Nothing is more important to Anthony Anderson than family.

That’s why family was the focus of the “black-ish” actor’s interview with Kindred by Parents.com on Thursday. Anderson is well-known for playing the patriarch Dre on the popular sitcom which he reveals is actually partially based on his life.

“Dre was based on my real life as well as Kenya [Barris]’s, so what you saw on that screen for the past eight years were the things that we were dealing with in our families, as husbands as fathers, as sons as brothers,” he shared. “Those were stories that are picked from our lives that we decided to share with the world.”

As a father to a 26-year-old daughter and a 22-year-old son, he’s had to learn the hard way about how to deal with his kids questioning his decisions.

“I sit and debate with them now, and I’m like, ‘Damn, why did I raise you like this?'” he joked. “‘Why can’t you just take what I say and just do it?'”

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Anderson joked about his children being disobedient, but stressed that it was so important that they were given the opportunities to ask “why” questions in their Black community, where that behaviour is often looked down upon.

“[My parenting] worked. I have some independent-thinking children which I love and respect,” he praised. “But that’s how I raised them. I raised them to be their own individuals and to always speak their mind, to ask questions no matter who it is. There’s a difference between ‘questioning’ and ‘asking questions’. ‘You want to do this and go there? Okay, why?'”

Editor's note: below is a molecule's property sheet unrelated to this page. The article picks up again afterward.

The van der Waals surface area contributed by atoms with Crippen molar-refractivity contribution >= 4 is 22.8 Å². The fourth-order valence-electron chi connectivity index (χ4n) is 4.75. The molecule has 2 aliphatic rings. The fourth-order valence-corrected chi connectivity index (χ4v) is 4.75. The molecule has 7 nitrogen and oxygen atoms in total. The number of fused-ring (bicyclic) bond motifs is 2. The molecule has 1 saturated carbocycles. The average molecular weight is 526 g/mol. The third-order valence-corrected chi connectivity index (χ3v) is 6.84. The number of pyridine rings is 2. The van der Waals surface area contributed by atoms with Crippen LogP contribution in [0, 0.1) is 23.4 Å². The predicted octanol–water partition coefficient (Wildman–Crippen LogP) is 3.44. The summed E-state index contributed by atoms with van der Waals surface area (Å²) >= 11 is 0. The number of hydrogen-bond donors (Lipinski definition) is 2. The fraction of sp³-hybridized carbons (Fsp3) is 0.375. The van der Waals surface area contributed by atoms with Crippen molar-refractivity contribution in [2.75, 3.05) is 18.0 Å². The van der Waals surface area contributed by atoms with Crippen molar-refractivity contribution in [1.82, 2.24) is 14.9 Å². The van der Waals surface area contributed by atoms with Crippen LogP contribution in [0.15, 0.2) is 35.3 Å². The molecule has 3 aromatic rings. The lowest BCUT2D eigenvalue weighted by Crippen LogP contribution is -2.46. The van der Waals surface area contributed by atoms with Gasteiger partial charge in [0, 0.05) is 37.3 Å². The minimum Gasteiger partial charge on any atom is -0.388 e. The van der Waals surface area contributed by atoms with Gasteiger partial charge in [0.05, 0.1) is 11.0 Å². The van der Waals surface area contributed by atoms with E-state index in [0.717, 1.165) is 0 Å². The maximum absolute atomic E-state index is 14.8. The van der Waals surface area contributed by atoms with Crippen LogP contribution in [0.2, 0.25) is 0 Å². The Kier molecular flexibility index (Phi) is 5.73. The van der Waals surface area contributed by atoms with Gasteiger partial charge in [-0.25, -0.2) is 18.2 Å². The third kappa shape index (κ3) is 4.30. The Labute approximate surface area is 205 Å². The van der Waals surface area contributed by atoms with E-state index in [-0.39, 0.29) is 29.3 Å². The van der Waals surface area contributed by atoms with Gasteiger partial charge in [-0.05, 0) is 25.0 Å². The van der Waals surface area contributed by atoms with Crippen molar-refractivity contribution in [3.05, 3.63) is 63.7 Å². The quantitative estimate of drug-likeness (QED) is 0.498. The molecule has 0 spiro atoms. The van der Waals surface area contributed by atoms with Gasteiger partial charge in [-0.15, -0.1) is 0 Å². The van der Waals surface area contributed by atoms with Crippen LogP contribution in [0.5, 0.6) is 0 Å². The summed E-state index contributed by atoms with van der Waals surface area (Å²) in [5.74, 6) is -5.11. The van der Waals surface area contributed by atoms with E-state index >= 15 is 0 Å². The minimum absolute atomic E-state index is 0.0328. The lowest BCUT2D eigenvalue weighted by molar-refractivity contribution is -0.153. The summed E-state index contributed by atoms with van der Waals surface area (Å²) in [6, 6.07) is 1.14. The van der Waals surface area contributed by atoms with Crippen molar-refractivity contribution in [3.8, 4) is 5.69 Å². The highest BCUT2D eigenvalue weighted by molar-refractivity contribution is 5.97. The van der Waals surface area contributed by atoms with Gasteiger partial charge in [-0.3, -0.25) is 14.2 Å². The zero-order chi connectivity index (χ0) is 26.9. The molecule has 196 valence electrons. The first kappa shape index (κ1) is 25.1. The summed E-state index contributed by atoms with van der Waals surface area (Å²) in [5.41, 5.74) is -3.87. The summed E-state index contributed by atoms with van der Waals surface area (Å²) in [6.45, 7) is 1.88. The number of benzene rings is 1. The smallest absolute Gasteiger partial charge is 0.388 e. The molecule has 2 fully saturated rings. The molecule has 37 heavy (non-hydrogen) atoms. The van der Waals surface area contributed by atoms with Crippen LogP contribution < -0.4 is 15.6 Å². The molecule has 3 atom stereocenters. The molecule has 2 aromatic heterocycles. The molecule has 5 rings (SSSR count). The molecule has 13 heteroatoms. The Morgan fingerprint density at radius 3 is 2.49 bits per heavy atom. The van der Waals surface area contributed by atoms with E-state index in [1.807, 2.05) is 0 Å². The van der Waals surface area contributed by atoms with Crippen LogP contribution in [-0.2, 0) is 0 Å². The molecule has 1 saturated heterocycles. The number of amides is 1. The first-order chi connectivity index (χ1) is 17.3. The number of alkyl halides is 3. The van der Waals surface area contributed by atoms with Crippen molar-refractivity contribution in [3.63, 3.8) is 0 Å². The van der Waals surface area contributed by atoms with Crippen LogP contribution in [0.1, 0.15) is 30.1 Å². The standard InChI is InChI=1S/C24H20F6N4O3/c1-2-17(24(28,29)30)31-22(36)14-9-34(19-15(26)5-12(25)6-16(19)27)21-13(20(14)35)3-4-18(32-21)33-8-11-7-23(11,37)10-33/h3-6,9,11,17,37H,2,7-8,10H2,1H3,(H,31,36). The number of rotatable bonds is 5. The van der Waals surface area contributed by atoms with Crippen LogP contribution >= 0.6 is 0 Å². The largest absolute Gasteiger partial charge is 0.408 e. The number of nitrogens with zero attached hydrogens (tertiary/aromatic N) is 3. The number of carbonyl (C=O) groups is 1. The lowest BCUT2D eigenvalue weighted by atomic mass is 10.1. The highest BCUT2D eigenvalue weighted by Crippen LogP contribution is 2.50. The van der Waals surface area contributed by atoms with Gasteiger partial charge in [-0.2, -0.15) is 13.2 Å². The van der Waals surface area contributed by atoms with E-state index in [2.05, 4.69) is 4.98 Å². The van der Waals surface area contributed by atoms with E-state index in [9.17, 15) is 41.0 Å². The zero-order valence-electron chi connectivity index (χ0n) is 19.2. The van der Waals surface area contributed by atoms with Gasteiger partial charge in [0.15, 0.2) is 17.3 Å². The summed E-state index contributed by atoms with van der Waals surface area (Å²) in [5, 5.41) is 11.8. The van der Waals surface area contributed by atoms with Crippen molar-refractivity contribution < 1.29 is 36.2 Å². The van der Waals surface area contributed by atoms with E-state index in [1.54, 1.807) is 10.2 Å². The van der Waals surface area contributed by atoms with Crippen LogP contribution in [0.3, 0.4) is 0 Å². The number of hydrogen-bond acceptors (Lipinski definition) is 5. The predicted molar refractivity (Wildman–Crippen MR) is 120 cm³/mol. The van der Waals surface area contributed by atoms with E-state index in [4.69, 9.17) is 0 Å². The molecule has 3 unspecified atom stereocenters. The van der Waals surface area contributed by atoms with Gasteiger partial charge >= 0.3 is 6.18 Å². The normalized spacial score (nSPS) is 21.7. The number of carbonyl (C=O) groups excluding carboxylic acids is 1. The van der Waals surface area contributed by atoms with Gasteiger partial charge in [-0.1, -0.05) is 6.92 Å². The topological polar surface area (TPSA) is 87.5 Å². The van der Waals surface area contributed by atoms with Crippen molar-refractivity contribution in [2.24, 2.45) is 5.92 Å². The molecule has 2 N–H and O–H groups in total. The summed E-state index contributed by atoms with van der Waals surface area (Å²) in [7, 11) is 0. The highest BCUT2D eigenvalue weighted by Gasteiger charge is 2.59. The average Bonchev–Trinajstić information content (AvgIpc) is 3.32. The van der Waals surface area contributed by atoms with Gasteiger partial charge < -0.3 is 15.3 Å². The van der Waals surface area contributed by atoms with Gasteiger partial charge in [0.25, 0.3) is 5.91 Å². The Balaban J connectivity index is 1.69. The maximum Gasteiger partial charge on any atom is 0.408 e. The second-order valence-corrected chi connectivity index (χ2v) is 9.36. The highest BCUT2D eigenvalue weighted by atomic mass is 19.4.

As for advice for other parents who were working on their own curious children, he advised them to “be patient”.

“Be patient,” said Anderson. “It’s just about patience and allowing them to make their mistakes. We can’t stand up for them and try to help navigate them. There’s certain mistakes that they don’t need to make because they’ve already been made by the parent, but each mistake is a learning lesson. We have to allow them to make them and learn from them, and it takes patience and understanding and a discipline to stay hands-off.”

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Whether it’s in his television work in “black-ish” or with the organizations he partners up with like “Get Real With Diabetes”, family is at the heart of everything he does.

It’s why the actor is so passionate about diabetes awareness. Diabetes is a disease that has affected multiple generations of his family and one that he struggles with himself.

“I was the first person diagnosed with diabetes in my family. Then, my mom was diagnosed. And then we found out my father had probably been living with diabetes for over 20 years,” he said. “That’s why it’s important for me to really get out and give my testimony and share my story to help educate people—help educate the community about it.”